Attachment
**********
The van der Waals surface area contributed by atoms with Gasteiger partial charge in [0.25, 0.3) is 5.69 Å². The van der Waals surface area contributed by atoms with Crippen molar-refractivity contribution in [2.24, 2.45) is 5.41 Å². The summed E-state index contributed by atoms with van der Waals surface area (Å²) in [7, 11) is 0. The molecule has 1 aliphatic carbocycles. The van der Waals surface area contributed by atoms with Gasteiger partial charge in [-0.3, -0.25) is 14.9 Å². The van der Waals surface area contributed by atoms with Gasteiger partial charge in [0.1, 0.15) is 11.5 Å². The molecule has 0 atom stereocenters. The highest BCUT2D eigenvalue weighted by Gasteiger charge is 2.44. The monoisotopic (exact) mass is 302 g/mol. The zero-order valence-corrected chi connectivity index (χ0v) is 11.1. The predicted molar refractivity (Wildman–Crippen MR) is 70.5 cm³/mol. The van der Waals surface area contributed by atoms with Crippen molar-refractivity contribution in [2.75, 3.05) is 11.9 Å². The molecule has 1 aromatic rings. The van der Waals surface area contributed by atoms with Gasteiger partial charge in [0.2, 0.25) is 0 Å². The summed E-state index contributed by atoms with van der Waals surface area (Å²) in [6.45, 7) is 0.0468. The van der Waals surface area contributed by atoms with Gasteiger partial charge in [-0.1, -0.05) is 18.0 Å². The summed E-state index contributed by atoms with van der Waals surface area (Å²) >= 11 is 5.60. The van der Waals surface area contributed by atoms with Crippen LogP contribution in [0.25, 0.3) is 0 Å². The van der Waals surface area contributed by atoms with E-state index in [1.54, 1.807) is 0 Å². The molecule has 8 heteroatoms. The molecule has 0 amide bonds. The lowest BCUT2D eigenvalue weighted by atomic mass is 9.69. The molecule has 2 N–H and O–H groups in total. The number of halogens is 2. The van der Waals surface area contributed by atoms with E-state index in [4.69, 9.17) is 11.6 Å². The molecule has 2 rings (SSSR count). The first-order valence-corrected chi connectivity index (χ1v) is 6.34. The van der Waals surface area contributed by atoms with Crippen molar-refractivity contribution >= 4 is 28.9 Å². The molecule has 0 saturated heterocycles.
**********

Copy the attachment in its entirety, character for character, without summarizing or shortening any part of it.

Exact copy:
The van der Waals surface area contributed by atoms with Gasteiger partial charge in [0.25, 0.3) is 5.69 Å². The van der Waals surface area contributed by atoms with Crippen molar-refractivity contribution in [2.24, 2.45) is 5.41 Å². The summed E-state index contributed by atoms with van der Waals surface area (Å²) in [7, 11) is 0. The molecule has 1 aliphatic carbocycles. The van der Waals surface area contributed by atoms with Gasteiger partial charge in [-0.3, -0.25) is 14.9 Å². The van der Waals surface area contributed by atoms with Gasteiger partial charge in [0.1, 0.15) is 11.5 Å². The molecule has 0 atom stereocenters. The highest BCUT2D eigenvalue weighted by Gasteiger charge is 2.44. The monoisotopic (exact) mass is 302 g/mol. The zero-order valence-corrected chi connectivity index (χ0v) is 11.1. The predicted molar refractivity (Wildman–Crippen MR) is 70.5 cm³/mol. The van der Waals surface area contributed by atoms with Crippen molar-refractivity contribution in [2.75, 3.05) is 11.9 Å². The molecule has 1 aromatic rings. The van der Waals surface area contributed by atoms with Gasteiger partial charge in [0.2, 0.25) is 0 Å². The summed E-state index contributed by atoms with van der Waals surface area (Å²) in [6.45, 7) is 0.0468. The van der Waals surface area contributed by atoms with Gasteiger partial charge in [-0.1, -0.05) is 18.0 Å². The summed E-state index contributed by atoms with van der Waals surface area (Å²) >= 11 is 5.60. The van der Waals surface area contributed by atoms with Crippen LogP contribution in [0.25, 0.3) is 0 Å². The van der Waals surface area contributed by atoms with E-state index in [1.54, 1.807) is 0 Å². The molecule has 8 heteroatoms. The molecule has 0 amide bonds. The lowest BCUT2D eigenvalue weighted by atomic mass is 9.69. The molecule has 2 N–H and O–H groups in total. The number of halogens is 2. The van der Waals surface area contributed by atoms with E-state index in [4.69, 9.17) is 11.6 Å². The molecule has 2 rings (SSSR count). The first-order valence-corrected chi connectivity index (χ1v) is 6.34. The van der Waals surface area contributed by atoms with Crippen molar-refractivity contribution >= 4 is 28.9 Å². The molecule has 0 saturated heterocycles.